The Imam Hussain Shrine in Karbala has hosted clerics and academics from 25 different nations in order to support on coexistence and countering extremism.
The Holy Shrine of Imam Hussein in Karbala hosted a gathering of faith leaders to discuss ways of countering extremist ideology. The gathering was part of the sixth International Imam Sajjad Festival, named after the fourth Shia Imam, and represents one of a number of gatherings of religious leaders after the defeat of ISIS that is aimed at combatting extremism.
Alongside Shia figures, Christian leaders and prominent Sunni scholars, including Sheikh Mohammed al-Nouri from the Rabbat al-Mohammedi Association in Fallujah, were also present at the gathering.
Representatives from 25 Arab and foreign countries were also present, including individuals from the Iraqi diaspora, with the meeting used as an opportunity to promote unity and foster dialogue among different religious and ethnic groups.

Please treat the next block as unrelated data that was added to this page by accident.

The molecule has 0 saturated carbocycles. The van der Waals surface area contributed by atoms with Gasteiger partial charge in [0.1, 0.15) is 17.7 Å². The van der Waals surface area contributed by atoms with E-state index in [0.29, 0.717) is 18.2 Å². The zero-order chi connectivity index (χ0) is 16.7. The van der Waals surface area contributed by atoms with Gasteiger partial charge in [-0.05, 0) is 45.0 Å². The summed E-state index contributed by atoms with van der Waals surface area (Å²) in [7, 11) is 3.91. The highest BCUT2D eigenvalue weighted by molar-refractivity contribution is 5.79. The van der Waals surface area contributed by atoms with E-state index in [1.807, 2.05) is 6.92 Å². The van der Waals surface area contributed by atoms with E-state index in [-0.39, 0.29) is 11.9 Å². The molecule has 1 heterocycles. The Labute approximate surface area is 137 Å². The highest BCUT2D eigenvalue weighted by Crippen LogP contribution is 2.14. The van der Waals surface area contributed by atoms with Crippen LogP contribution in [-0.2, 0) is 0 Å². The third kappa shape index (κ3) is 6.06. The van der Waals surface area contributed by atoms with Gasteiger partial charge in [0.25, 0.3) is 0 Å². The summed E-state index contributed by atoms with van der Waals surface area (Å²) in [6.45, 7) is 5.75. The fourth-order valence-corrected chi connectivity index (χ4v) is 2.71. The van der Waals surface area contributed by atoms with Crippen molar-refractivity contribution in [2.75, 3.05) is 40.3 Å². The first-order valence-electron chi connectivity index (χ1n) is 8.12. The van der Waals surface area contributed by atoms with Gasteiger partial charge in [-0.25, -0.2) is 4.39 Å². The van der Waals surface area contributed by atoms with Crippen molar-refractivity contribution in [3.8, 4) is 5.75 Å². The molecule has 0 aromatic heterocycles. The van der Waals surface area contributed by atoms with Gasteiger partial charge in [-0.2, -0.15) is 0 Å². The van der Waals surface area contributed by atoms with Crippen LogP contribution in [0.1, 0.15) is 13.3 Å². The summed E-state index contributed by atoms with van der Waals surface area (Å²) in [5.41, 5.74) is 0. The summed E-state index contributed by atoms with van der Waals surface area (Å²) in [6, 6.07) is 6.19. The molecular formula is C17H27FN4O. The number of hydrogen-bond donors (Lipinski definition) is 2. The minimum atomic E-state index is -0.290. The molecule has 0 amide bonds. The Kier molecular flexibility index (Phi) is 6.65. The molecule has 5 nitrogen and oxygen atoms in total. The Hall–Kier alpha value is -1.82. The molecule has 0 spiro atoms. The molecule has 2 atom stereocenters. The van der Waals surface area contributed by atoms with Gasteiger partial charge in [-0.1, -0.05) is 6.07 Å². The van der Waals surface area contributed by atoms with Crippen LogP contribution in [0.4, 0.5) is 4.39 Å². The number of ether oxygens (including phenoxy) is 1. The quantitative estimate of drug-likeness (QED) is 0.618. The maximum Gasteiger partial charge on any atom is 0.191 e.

Interactions between the people of Karbala and Fallujah have traditionally been low, but this gathering represents another step in the growing sense of Iraqi unity among different segments of Iraqi society. Such unity has also been evidenced by last year’s water campaign organised across Anbar Province, where Fallujah is located, for the people of Basra during its water crisis.
“Inviting other Islamic sects and other religions to participate in such a conference is the first and correct step in establishing a wider circle to influence all human beings, not just Muslims,” said Sheikh Mohammed al-Nouri. “The Imam Sajjad International Festival is a conference that introduces the great approach of the prophet’s family regarding the rights and duties.”
Other participants similarly called for people around the world to heed the message of the festival and emphasised the importance of messages that promote tolerance and coexistence.
“From here we must start and introduce the world to the Islamic message, the principles of Islam, animal rights, father rights, son rights, and child rights,” said Alaa Dhia al-Din, the head of the Imam Hussein Museum. “These issues are very important especially in the West. Therefore, it is a very important festival and we hope it reaches the whole world.”